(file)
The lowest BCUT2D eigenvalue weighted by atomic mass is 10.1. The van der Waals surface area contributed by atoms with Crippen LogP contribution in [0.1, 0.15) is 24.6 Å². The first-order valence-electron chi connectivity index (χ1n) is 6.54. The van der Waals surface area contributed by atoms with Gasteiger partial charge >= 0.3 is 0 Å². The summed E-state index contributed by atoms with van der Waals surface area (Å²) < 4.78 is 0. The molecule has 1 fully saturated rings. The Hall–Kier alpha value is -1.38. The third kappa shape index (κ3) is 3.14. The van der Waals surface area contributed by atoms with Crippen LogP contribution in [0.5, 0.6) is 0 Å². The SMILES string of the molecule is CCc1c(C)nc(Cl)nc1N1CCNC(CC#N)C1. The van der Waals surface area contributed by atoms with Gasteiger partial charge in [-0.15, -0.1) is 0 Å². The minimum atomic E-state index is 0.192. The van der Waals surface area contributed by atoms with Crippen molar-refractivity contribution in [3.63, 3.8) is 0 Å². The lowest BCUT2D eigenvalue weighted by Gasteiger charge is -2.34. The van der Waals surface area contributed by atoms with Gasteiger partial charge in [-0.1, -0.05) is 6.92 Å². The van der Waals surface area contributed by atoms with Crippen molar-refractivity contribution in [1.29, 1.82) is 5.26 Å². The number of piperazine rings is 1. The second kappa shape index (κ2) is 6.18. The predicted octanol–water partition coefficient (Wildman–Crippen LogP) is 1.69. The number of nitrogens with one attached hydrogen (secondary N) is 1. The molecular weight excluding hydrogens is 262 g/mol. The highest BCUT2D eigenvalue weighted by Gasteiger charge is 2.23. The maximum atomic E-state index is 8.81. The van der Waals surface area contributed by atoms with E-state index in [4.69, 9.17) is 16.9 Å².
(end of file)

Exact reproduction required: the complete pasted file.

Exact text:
The lowest BCUT2D eigenvalue weighted by atomic mass is 10.1. The van der Waals surface area contributed by atoms with Crippen LogP contribution in [0.1, 0.15) is 24.6 Å². The first-order valence-electron chi connectivity index (χ1n) is 6.54. The van der Waals surface area contributed by atoms with Gasteiger partial charge >= 0.3 is 0 Å². The summed E-state index contributed by atoms with van der Waals surface area (Å²) < 4.78 is 0. The molecule has 1 fully saturated rings. The Hall–Kier alpha value is -1.38. The third kappa shape index (κ3) is 3.14. The van der Waals surface area contributed by atoms with Crippen LogP contribution in [0.5, 0.6) is 0 Å². The SMILES string of the molecule is CCc1c(C)nc(Cl)nc1N1CCNC(CC#N)C1. The van der Waals surface area contributed by atoms with Gasteiger partial charge in [-0.15, -0.1) is 0 Å². The minimum atomic E-state index is 0.192. The van der Waals surface area contributed by atoms with Crippen molar-refractivity contribution in [3.63, 3.8) is 0 Å². The lowest BCUT2D eigenvalue weighted by Gasteiger charge is -2.34. The van der Waals surface area contributed by atoms with Gasteiger partial charge in [-0.1, -0.05) is 6.92 Å². The van der Waals surface area contributed by atoms with Crippen molar-refractivity contribution in [1.29, 1.82) is 5.26 Å². The number of piperazine rings is 1. The second kappa shape index (κ2) is 6.18. The predicted octanol–water partition coefficient (Wildman–Crippen LogP) is 1.69. The number of nitrogens with one attached hydrogen (secondary N) is 1. The molecular weight excluding hydrogens is 262 g/mol. The highest BCUT2D eigenvalue weighted by Gasteiger charge is 2.23. The maximum atomic E-state index is 8.81. The van der Waals surface area contributed by atoms with E-state index in [4.69, 9.17) is 16.9 Å².